Helping smokers to quitBMJ 2018; 361 doi: https://doi.org/10.1136/bmj.k2806 (Published 27 June 2018) Cite this as: BMJ 2018;361:k2806
All rapid responses
This eLetter of mine acknowledges the problem- hundereds of thousands falling ill and dying in the big wide world.
It also acknowledges that British business - big and small - has a vested interest in keeping smoking going.
This includes tobacco as well as the new pernicious evapes.
Now, I damn
PUBLIC HEALTH ENGLAND
and the two academic, learned, bodies in England, nay the United Kingdom
Thry moan and they groan about smoking.
Why do ( the British) not call for herbicide spraying of the tobacco crops everywhere in the world.
There are no moral impediments to saving lives?
Now the EVAPING business.
Another way to build up the businessmen‘s bank balances - at the cost of school age children’s health.
I know that we are a nation of shopkeepers. But do we have to stock and sell these obscenities?
Competing interests: No competing interests
Whilst the author rightly makes the point that efforts made in the UK to lower smoking rates have been far superseded by Australia and California, we would like to make the argument that a change from an ‘opt in’ to an ‘opt out’ approach proposed for the NHS is already backed by substantial evidence.
The author uses a randomised trial (Halpern et al) comparing abstinence rates in those offered e-cigarettes, pharmacological therapies or monetary reward within an ‘opt out’ system as evidence that an ‘opt out’ approach may not be efficacious(1). However, we do not believe that this is good evidence that an ‘opt out’ approach would not work. Whilst the study discussed showed less than 1% abstinence rates in groups assigned e-cigarettes or pharmacological therapies, studies have shown that reimbursement for smoking cessation treatment doubles abstinence rates(2). Surveys in the US also show that pharmaceutical aids given out without additional counselling support are not effective in increasing smoking cessation(3) – this is an approach not used in the Halpern et al trial. Therefore, if the study discussed had used more effective or practical means of assessing abstinence rates, it would be a better indicator of how well an ‘opt out’ system may work.
In addition, the argument that smoking is not a disease in itself delegitimises dependence as a health condition. Therefore smoking should be treated as any other disease is, with an ‘opt out’ approach.
A common misconception is that smokers must be ‘ready’ or ‘motivated’ to quit – however, studies have shown that people at all stages of ‘readiness to quit’ quit at the same rate. In Copenhagen a trial showed that when treatment is offered to all smokers, more than double the number that report being ready to quit actually enroll in treatment programs offered (4). Furthermore, spontaneous decisions to quit have been shown to be more effective than pre-planned decisions to quit when smokers feel they are ‘ready’(5). This suggests that an ‘opt out’ approach whereby all smokers are offered support would ultimately treat more people than an ‘opt in’ approach where only those reported as being ready to quit are offered treatment.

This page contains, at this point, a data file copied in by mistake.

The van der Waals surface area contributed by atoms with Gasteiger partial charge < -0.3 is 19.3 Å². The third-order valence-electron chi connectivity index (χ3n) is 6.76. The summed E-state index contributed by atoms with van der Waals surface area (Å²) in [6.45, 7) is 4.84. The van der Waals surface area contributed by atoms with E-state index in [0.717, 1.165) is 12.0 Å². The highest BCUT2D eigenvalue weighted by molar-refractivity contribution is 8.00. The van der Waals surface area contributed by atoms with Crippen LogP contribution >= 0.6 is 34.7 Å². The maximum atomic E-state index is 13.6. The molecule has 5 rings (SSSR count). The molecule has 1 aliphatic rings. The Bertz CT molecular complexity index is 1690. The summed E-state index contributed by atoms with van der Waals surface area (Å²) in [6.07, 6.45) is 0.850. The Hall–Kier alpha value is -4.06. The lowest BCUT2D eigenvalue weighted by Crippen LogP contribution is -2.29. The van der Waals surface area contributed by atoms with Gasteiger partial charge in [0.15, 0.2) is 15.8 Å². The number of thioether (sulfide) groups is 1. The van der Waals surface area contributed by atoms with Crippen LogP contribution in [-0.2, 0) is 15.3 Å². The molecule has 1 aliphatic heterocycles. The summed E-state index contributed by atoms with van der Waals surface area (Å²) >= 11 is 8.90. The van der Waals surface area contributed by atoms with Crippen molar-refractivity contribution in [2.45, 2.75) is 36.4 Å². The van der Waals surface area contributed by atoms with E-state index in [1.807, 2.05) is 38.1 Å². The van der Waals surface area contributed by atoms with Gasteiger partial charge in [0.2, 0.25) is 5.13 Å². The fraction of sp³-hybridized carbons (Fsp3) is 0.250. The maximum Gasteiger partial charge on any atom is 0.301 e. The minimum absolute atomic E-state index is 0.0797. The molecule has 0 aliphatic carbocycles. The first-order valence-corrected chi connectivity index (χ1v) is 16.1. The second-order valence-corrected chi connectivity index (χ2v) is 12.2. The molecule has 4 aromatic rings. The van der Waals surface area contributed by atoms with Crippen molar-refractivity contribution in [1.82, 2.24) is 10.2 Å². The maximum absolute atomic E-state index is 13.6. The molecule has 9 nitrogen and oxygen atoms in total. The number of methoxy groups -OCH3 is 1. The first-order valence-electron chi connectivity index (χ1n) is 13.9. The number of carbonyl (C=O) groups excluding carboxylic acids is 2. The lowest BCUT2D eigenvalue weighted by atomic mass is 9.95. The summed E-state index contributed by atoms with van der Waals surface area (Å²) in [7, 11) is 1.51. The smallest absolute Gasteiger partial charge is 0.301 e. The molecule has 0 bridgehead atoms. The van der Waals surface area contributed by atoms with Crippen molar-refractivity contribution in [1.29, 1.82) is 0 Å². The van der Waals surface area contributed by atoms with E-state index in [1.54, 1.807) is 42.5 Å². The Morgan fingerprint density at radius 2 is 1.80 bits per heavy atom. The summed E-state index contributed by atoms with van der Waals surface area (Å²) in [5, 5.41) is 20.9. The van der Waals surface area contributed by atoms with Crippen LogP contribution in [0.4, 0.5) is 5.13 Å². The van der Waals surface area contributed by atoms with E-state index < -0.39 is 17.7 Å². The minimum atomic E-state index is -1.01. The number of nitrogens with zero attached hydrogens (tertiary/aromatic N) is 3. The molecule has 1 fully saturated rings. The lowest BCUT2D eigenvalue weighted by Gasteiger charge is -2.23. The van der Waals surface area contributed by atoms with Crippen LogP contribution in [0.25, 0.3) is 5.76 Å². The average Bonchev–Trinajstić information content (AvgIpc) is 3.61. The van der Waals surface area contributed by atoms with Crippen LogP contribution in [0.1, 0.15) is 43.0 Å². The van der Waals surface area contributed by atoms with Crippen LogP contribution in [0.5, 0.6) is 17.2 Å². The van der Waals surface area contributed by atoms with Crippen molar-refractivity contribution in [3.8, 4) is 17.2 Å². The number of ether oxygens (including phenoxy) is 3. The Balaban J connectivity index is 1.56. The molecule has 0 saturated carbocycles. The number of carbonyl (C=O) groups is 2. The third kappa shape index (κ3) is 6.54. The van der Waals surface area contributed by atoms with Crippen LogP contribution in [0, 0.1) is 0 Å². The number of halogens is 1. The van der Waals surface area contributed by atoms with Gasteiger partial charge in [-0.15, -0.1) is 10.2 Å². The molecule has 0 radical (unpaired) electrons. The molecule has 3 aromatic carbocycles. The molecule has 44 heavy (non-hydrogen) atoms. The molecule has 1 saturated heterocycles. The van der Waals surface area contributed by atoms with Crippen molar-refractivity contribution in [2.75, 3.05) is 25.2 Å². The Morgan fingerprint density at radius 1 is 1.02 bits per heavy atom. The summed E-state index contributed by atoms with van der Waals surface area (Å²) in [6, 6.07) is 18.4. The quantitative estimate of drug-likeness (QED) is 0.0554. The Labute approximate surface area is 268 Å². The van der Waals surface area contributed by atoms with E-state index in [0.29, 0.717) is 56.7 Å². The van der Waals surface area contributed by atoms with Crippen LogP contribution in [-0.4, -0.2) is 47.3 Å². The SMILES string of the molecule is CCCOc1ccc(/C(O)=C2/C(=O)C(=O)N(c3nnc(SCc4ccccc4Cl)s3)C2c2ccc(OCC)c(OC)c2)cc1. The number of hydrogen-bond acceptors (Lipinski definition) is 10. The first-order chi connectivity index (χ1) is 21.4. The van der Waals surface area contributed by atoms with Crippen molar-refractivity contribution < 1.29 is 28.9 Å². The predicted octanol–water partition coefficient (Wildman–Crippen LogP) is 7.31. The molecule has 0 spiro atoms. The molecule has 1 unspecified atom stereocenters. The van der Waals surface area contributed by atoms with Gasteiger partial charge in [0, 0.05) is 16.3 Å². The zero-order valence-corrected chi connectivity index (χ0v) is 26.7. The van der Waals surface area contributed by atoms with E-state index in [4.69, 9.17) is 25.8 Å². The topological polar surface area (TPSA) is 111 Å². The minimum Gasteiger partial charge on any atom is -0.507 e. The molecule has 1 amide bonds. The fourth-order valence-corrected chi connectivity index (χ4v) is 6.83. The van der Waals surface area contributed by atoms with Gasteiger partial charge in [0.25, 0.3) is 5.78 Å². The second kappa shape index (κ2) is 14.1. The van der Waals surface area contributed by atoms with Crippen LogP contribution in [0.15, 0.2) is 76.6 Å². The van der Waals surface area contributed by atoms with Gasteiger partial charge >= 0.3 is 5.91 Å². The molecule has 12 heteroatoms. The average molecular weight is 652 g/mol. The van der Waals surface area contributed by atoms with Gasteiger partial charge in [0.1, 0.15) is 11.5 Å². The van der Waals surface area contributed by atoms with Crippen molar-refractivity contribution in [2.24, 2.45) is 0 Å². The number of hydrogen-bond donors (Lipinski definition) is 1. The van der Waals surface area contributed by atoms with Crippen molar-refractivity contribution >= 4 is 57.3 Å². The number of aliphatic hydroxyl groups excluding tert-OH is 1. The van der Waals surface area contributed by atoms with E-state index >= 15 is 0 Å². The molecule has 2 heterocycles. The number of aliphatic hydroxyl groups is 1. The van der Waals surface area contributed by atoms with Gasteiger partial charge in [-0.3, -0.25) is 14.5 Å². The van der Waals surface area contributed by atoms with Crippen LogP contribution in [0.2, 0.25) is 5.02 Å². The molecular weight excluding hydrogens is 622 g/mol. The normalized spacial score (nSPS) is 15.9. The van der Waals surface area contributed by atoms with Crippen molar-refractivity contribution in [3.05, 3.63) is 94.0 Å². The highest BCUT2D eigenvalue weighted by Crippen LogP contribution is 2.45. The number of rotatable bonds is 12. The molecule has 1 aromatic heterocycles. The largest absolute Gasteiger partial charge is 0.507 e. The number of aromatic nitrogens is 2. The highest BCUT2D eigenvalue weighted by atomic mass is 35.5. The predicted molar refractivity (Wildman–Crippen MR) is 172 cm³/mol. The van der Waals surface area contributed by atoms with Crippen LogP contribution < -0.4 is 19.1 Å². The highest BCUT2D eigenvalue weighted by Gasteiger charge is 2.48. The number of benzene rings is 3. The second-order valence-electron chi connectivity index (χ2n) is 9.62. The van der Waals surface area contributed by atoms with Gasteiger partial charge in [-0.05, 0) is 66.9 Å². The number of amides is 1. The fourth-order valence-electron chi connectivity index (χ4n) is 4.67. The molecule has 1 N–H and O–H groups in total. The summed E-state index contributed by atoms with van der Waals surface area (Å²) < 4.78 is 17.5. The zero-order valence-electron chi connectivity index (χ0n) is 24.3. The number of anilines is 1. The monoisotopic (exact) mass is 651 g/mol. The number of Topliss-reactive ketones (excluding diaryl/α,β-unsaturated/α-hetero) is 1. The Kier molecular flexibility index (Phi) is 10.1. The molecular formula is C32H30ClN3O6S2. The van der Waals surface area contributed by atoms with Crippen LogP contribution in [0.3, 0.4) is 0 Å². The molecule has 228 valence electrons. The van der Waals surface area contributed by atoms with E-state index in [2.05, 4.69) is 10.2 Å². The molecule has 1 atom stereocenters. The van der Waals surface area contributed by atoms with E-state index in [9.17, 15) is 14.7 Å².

Therefore, there is already evidence to suggest an ‘opt out’ approach could be very effective. A randomised control trial comparing groups of smokers in ‘opt in’ or ‘opt out’ groups who are all offered the same treatment options would be a far more effective way of determining the outcome of an ‘opt out’ approach.
Leah Holm-Mercer and Cameron Jenkins
1. Halpern SD, Harhay MO, Saulsgiver K, Brophy C, Troxel AB, Volpp KG. A Pragmatic Trial of E-Cigarettes, Incentives, and Drugs for Smoking Cessation. N Engl J Med [Internet]. 2018 Jun 14 [cited 2018 Jul 3];378(24):2302–10. Available from: http://www.ncbi.nlm.nih.gov/pubmed/29791259
2. Kaper J, Wagena EJ, Willemsen MC, van Schayck CP. Reimbursement for smoking cessation treatment may double the abstinence rate: results of a randomized trial. Addiction [Internet]. Wiley/Blackwell (10.1111); 2005 Jul [cited 2018 Jul 3];100(7):1012–20. Available from: http://doi.wiley.com/10.1111/j.1360-0443.2005.01097.x
3. Leas EC, Pierce JP, Benmarhnia T, White MM, Noble ML, Trinidad DR, et al. Effectiveness of Pharmaceutical Smoking Cessation Aids in a Nationally Representative Cohort of American Smokers. J Natl Cancer Inst [Internet]. Oxford University Press; 2018 Jun 1 [cited 2018 Jul 3];110(6):581–7. Available from: http://www.ncbi.nlm.nih.gov/pubmed/29281040
4. Pisinger C, Vestbo J, Borch-Johnsen K, Jørgensen T. It is possible to help smokers in early motivational stages to quit: The Inter99 study. Prev Med (Baltim) [Internet]. Academic Press; 2005 Mar 1 [cited 2018 Jul 3];40(3):278–84. Available from: https://www.sciencedirect.com/science/article/pii/S0091743504003172?via%...
5. Larabie LC. To what extent do smokers plan quit attempts? Tob Control [Internet]. BMJ Publishing Group Ltd; 2005 Dec 1 [cited 2018 Jul 3];14(6):425–8. Available from: http://www.ncbi.nlm.nih.gov/pubmed/16319368
Competing interests: No competing interests